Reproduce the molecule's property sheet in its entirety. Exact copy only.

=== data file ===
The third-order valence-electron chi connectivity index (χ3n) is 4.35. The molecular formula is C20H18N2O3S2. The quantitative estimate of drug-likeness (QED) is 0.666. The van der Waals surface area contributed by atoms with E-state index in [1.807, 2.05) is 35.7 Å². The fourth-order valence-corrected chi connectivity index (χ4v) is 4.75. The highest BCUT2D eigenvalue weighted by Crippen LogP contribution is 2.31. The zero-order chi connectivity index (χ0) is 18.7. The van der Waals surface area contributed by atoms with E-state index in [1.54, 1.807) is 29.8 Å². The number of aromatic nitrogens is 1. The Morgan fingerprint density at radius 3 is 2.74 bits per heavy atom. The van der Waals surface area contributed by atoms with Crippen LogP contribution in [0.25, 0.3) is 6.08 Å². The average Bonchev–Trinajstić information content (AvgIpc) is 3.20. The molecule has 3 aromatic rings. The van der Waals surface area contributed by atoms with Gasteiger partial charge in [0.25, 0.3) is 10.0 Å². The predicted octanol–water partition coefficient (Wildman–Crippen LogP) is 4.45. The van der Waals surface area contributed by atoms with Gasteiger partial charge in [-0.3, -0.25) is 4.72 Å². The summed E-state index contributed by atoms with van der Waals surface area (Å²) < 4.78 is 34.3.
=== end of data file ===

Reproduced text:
The third-order valence-electron chi connectivity index (χ3n) is 4.35. The molecular formula is C20H18N2O3S2. The quantitative estimate of drug-likeness (QED) is 0.666. The van der Waals surface area contributed by atoms with E-state index in [1.807, 2.05) is 35.7 Å². The fourth-order valence-corrected chi connectivity index (χ4v) is 4.75. The highest BCUT2D eigenvalue weighted by Crippen LogP contribution is 2.31. The zero-order chi connectivity index (χ0) is 18.7. The van der Waals surface area contributed by atoms with E-state index in [1.54, 1.807) is 29.8 Å². The number of aromatic nitrogens is 1. The Morgan fingerprint density at radius 3 is 2.74 bits per heavy atom. The van der Waals surface area contributed by atoms with Crippen LogP contribution in [0.25, 0.3) is 6.08 Å². The average Bonchev–Trinajstić information content (AvgIpc) is 3.20. The molecule has 3 aromatic rings. The van der Waals surface area contributed by atoms with Gasteiger partial charge in [0.25, 0.3) is 10.0 Å². The predicted octanol–water partition coefficient (Wildman–Crippen LogP) is 4.45. The van der Waals surface area contributed by atoms with Gasteiger partial charge in [-0.3, -0.25) is 4.72 Å². The summed E-state index contributed by atoms with van der Waals surface area (Å²) < 4.78 is 34.3.